So it all comes back to economic policy and it's ideology. The problem is we haven't had any Zambian politicians who like a Robert Mugabe, had the backbone to go against the IMF and World Bank. Which are themselves highly ideological and corrupt, serving the economic interests of the Rothschild baron trillionairs. (For instance, they founded the world's biggest diamond miner De Beers; one of the world's biggest oil companies, Royal Dutch Shell; were the money being industrialisation, the Gold Rush, the age of rail, and they invented Privatisation, the Eurobond; the Rockefellers invented Private Equity and the Leveraged Buy Out or LBO/MBO; created Chase, which today is JPMorgan Chase; created Standard Oil, which today are ExxonMobil, Chevron, ConocoPhilips. Former World Bank President James D. Wolfensohn is a longtime Rothschild family friend, whose father worked for James Armand de Rothschild, son of baron Edmond James de Rothschild. (I have links to back up all of these statements.)

    That is whose interests the IMF/WB represent.

    So should we be surprised, that in Africa, they leave the same trail of destruction they have been leaving for 400 years? That their policy is forever out of touch with the needs of ordinary people? That their policy makes no sense economically? That there is no change in policy, no mea culpa, whenever they destroy another economy?

    So this is what Zambian politicians kow-tow to. KK was the last leader who did not, and they got rid of him, they way they tried to get rid of Robert Mugabe. The way they, through Cyril Ramaphosa, got rid of Chris Hani, and ended up with a neoliberal economy, in which an elite enriches itself, serving the trillionair interest.

  6. Ah here we are again MrK blaming it on the Rothschilds again. I'm sorry Sir. Any contribution that describes Robert Mugabe as a man with backbone after the catastrophic damage he has done to his nation loses all credibility right there and then. I will add it's like reading an article in any of those radical left student newspapers you used to see in Europe in the 1970s. Most of them ended up in New Labour or such like. All very amusing: a contribution packed with nostalgia MrK! Good for you. You stick to your principles comrade. I'm afraid we've all moved on however, and I include Africa.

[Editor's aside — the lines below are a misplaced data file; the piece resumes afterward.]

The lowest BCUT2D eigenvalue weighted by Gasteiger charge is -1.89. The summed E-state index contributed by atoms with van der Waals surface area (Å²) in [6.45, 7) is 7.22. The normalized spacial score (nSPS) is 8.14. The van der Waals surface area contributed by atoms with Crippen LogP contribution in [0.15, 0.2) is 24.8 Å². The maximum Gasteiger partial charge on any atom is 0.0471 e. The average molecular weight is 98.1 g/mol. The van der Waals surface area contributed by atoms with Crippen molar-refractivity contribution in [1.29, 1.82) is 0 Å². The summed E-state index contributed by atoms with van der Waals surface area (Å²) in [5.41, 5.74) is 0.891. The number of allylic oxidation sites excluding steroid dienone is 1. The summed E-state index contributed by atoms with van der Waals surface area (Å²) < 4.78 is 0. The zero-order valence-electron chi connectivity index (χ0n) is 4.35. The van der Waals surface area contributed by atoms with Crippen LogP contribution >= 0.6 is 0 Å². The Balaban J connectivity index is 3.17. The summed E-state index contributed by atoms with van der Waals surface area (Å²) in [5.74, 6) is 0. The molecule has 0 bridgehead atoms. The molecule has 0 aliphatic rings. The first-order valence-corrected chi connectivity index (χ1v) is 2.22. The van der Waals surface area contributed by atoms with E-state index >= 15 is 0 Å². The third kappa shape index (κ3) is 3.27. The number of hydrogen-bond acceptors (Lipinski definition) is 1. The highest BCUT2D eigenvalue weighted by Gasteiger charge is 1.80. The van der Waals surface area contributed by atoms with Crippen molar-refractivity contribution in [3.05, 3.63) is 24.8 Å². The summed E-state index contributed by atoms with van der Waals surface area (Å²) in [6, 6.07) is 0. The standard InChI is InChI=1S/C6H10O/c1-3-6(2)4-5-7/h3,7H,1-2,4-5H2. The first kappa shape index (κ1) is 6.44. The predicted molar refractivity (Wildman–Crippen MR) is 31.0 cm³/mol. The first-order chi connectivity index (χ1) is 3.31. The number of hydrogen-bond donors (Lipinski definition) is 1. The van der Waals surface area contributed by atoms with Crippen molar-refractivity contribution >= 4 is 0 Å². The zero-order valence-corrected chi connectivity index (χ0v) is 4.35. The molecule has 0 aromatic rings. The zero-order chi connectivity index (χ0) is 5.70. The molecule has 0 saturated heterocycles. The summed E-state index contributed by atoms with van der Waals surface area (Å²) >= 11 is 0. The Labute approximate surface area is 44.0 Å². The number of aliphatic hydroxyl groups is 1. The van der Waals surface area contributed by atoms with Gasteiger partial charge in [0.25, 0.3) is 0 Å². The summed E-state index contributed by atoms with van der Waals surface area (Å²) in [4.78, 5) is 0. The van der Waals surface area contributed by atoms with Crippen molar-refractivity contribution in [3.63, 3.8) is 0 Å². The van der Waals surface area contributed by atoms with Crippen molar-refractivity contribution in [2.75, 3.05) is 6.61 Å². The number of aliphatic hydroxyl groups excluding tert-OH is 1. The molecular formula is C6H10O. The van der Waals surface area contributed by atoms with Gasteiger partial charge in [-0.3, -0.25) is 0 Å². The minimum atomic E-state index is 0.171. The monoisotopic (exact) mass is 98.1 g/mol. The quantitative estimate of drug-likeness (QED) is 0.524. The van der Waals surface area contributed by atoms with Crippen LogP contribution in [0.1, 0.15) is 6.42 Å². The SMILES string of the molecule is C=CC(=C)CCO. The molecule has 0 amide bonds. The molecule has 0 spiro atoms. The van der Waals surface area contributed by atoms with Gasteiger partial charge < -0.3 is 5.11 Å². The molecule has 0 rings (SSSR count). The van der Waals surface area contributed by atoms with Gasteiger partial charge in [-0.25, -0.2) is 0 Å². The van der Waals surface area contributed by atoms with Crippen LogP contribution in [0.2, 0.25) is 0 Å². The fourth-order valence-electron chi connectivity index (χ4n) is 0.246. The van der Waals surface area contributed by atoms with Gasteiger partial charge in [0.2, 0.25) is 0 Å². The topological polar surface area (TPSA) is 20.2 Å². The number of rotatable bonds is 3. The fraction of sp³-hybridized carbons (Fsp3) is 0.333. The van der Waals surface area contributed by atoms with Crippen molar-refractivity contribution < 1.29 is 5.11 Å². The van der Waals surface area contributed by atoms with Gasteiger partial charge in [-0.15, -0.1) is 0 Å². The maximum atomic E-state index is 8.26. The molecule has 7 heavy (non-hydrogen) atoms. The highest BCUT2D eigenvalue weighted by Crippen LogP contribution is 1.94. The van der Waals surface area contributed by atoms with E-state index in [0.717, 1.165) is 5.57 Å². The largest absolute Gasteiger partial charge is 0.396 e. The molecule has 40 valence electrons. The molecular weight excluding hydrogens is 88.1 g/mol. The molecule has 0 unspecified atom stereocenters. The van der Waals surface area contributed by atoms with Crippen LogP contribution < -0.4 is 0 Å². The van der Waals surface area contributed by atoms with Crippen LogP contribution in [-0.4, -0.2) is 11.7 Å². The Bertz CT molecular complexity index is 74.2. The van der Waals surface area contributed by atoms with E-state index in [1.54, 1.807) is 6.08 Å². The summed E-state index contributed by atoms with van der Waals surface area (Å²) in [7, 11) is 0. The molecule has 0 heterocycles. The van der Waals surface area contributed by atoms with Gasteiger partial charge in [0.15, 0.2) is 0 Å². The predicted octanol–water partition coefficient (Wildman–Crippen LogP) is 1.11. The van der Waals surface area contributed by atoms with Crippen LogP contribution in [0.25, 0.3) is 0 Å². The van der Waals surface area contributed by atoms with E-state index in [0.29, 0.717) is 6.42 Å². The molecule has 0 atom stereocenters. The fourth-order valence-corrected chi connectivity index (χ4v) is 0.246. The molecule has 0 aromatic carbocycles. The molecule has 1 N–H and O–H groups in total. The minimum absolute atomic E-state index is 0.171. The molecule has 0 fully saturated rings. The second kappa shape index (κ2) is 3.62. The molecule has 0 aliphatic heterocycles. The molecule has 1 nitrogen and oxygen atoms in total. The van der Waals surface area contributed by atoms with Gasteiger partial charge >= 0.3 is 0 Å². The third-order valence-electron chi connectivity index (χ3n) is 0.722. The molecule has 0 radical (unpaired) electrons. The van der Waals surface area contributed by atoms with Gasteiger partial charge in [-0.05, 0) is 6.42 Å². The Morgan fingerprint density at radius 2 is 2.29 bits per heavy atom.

7. Meanwhile I read about another 'worked example'. Indonesia. Read it, and it will resonate!

    1. Do you know the history of Zimbabwe or Indonesia?

      In Indonesia, the nationalist head of state Sukarno was replaced by a neoliberal stooge called Suharto, in 1965, through the CIA. What followed was a genocide of 'communists'.

      The Guardian in 2001: "As Megawati Sukarnoputri struggles to hang on to control of Indonesia in the latest round of political upheaval, news has been published of how the British government covered up one of the worst massacres of the 20th century. The slaughter in 1965 - of up to a million alleged communist sympathisers - was carried out by General Suharto, who ousted Megawati's father, President Sukarno, to become Indonesia's military dictator. What is still less well known is that the British and American governments did not just cover up the massacre: they had a direct hand in bringing it about. "

      You can justify and rationalize the actions of the UK/US empire all you like, however at the end of the day, it is still there.

      In 1965, President Kwame Nkrumah coined the phrase that describes this slipping from an direct colonial rule, into indirect rule by proxies and the IMF/WB: neocolonialism.

      Neo-colonialism, The Last Stage Of Imperialism
      President Kwame Nkrumah of Ghana

  8. Indonesia tries to steady its economic wobbles
    With economic uncertainty in China in the spotlight over the past few weeks, Indonesia's economic wobbles have escaped the scrutiny abroad that they are now demanding at home.

    Less than half a decade ago, Indonesia was still riding the China boom. In the decade before, the Chinese economy gave the world its biggest ever resources boom, after which there's been a dramatic collapse in commodity prices. The boom generated high incomes and investment in global resource producers. It boosted Indonesian growth and — in the nature of the political economy of such countries in which good times tend to drive bad policies — diverted the policy energy away from the productivity-raising reforms necessary for broad-based growth. Arbitrary government interventions also reduced the gains from the boom, especially in resource goods other than coal, and dampened the size of the boom.